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Treasures of Crow's Nest open for a day
Crow's Nest expert Hal Wiggins (left) shows visitors how to identify a leaf from a chinquapin oak. The natural area
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Perhaps because of the steep slopes, Crow's Nest was never timbered as extensively as most land in the region. Wiggins pointed out stands of mature oak forest and rare species such as the chinquapin oak--a tree that grows in calcareous soils that are rare in Virginia and the eastern United States.
"There are several unique ecological communities on Crow's Nest," Wiggins said. "It was never developed. It didn't become like everything else around us."
Paul Clarke, the district manager with the DCR natural heritage program, pointed out a number of invasive plant species, including tree of heaven, kudzu and Japanese honeysuckle. The DCR is working on plans to manage those species and ensure that the native wildlife will have a place to thrive.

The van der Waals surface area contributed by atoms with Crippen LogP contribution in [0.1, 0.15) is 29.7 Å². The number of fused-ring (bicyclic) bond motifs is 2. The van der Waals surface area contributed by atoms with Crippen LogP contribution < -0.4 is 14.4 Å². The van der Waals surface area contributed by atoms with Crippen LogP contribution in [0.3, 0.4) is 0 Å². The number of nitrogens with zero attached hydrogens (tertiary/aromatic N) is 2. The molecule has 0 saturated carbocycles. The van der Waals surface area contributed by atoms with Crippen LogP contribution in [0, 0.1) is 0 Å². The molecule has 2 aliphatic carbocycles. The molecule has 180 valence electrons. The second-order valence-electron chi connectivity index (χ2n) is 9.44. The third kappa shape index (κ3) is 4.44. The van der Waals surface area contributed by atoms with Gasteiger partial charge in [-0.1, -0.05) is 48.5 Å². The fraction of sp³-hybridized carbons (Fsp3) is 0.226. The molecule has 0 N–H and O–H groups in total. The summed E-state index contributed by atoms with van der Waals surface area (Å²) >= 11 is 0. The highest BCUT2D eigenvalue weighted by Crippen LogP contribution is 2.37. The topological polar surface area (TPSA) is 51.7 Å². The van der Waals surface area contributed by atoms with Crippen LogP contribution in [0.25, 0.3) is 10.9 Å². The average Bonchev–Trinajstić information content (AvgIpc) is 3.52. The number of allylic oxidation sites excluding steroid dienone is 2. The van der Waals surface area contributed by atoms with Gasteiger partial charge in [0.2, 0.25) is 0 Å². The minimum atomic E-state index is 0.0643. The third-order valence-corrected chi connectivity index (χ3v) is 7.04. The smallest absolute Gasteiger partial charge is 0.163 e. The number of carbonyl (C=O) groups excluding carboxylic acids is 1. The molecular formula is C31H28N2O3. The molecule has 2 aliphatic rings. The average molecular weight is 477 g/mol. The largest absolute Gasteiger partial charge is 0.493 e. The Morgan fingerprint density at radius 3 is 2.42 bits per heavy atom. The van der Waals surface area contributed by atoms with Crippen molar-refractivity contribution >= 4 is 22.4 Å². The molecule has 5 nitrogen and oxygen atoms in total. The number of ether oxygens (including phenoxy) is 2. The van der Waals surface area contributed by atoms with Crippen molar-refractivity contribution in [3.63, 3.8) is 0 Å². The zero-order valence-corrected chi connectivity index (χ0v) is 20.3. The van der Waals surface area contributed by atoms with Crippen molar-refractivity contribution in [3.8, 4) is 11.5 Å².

"There are 60 to 65 species of Neotropical migratory birds that use Crow's Nest," Clarke said. "I'm impressed by that number. Birders I know go crazy over it."
Near the end of the hike, Clarke measured the circumference of a particularly large example of a shrub called devil's walking-stick. At 9 inches around, it was one of the largest any of the DCR officials had ever seen.
The nearly three-mile hike ended with the unveiling of a plaque dedicating the natural area preserve and a short recognition speech from Aquia Supervisor Paul Milde.
"We've made amazing progress," he said, acknowledging the support of Gov. Tim Kaine's outgoing administration. "We're not finished. There are several hundred acres more to preserve.
"Once again," Milde said, "we've made history at Crow's Nest."
Jonas Beals: 540/368-5036